I will admit, though, it took most of the season for Jeffrey to really express this marketable show of his and in the end, perhaps it was too little, too late. But the idea was good and unique and most importantly, I was able to watch it! Everytime Melissa emphasizes something, she goes all bug-eyed and intense. Jeffrey's whole thing is that he's a calm personality and he soothes his audience. At the end of the day, isn't that what you watch TV for? If not, then we'd all be begging for a full channel of those car dealership commercials where people talk fast and yell at you.

Thomas: I was really disappointed in the finale as a whole, not just the finish. Last year's showdown was much more difficult for the three finalists -- three, not two, which was another switch they made this year -- because it put the contestants in public situations to have to shoot Food Network promos. Needless to say, the blooper reel was pretty awesome. That was in addition to shooting the pilot, which is certainly a heady task and should be the determining factor in choosing the network's next star. But the whole finale was super flat and felt like a huge time drain -- like they were trying to capitalize on personal relationships that were rarely presented to the viewer. Do I really care about Katie's dancing? Did I really need to see the douchebag brothers, Teddy and Eddie, hug it out? Um, no. I would have rather watched another challenge or a curveball for the finalists, not a bunch of cheap sentimentality with contestants I frankly, hated.

In some ways, I hope Jeffrey gets a show still (and by Bob Tuschman's assessment that last night was the closest competition yet, he should since last year's runner-up, Adam Gertler, nabbed one), but I also think it's ridiculous to cheapen Melissa's win since the title is supposed to mean something. Oh, well. I loved Jeffrey's show idea, but its fatal flaw was that not all his smuggled ingredients can probably be found in local grocery stores. So then what? Melissa is apparently doing "$10 Dinners," so with the economy the way it is, (as Boyd pointed out) her marketability made sense. Plus, it would appear real estate guru Jeffrey already has a really nice house with a swimming pool, so I don't feel too bad for him.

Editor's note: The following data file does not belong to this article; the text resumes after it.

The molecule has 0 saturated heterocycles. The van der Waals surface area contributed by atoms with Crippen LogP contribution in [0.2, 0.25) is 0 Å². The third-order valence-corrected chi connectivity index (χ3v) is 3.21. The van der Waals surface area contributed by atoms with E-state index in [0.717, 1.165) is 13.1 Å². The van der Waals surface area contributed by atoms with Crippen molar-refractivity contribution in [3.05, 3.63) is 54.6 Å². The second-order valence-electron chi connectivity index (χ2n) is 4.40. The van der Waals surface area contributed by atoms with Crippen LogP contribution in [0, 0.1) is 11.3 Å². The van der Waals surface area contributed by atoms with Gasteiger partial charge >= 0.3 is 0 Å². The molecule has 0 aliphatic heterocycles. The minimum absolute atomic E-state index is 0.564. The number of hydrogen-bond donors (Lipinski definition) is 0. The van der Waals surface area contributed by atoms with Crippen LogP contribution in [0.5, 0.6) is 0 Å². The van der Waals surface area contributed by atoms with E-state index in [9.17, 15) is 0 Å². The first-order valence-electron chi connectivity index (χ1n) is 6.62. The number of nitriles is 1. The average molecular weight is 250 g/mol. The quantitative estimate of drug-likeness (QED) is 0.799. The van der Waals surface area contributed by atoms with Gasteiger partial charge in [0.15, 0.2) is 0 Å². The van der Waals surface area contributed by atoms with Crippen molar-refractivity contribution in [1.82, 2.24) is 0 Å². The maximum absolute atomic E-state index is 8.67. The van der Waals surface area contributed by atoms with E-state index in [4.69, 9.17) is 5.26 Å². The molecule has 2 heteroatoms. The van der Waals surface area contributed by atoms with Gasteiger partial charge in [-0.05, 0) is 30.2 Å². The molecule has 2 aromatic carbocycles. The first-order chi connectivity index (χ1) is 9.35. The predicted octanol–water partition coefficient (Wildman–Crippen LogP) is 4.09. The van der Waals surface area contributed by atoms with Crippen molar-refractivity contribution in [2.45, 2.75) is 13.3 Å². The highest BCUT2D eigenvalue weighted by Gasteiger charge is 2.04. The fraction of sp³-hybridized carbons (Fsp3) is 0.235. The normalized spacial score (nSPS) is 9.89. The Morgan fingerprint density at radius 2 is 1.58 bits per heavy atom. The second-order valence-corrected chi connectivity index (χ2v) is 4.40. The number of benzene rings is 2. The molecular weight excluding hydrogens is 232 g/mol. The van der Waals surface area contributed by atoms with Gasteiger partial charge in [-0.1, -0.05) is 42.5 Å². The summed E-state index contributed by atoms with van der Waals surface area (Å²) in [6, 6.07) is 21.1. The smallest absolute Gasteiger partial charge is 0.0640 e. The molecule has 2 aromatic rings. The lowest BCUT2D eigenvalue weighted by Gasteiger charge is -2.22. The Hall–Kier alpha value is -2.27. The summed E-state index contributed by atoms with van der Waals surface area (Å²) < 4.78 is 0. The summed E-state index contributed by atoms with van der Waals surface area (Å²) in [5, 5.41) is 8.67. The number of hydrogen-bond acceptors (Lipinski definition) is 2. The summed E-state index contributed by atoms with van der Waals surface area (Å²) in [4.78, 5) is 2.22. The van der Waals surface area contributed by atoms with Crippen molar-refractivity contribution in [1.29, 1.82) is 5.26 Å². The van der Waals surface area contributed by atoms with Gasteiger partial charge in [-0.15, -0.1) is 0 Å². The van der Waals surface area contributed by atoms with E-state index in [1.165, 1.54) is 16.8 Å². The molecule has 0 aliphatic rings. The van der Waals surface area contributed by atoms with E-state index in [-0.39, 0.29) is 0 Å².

Catch Melissa's new show, "Ten Dollar Dinners with Melissa d'Arabian," Sunday at 11:30 a.m.

Disgaree with us? Leave us a comment and prepare for a food fight!

--Malavika Jagannathan, mjaganna@greenbaypressgazette.com, Sara Boyd, sboyd2@greenbaypressgazette.com and Thomas Rozwadowski, trozwado@greenbaypressgazette.com

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3 Comments:

In the end, Melissa was easier to like. Jeffrey was arrogant and self-centered. Times are challenging with budgets, etc., and yes, many things she has done are things I do. Very nice to be reminded of how well they worked in the past. A majority of the viewers are women and we have to like her. I think she's likeable, sellable and will bond with the others.

By Anonymous Anonymous, At August 4, 2009 at 1:10 PM  

Thanks for the comment. Despite my personal aversion to Melissa, I can see how she appeals to people, especially women. It'll be interesting to see if her new show takes off (it's a pretty good idea for our recession era. Will you watch her show?

--Malavika

By Blogger Press-Gazette blogger, At August 4, 2009 at 1:51 PM  

Good points on the sellability of Miss Melissa. However, I have to completely disagree that Jeffrey was arrogant and self-centered. As you may recall, it was Melissa who told judges and former contestants that she was the most marketable out of everyone and that she should win because she had something no one else had. On the flip side, it was Jeffrey who said it was his passion for food that fueled him, not how he was better than everyone else. Just sayin'.

-- Sara

By Blogger Press-Gazette blogger, At August 6, 2009 at 11:30 AM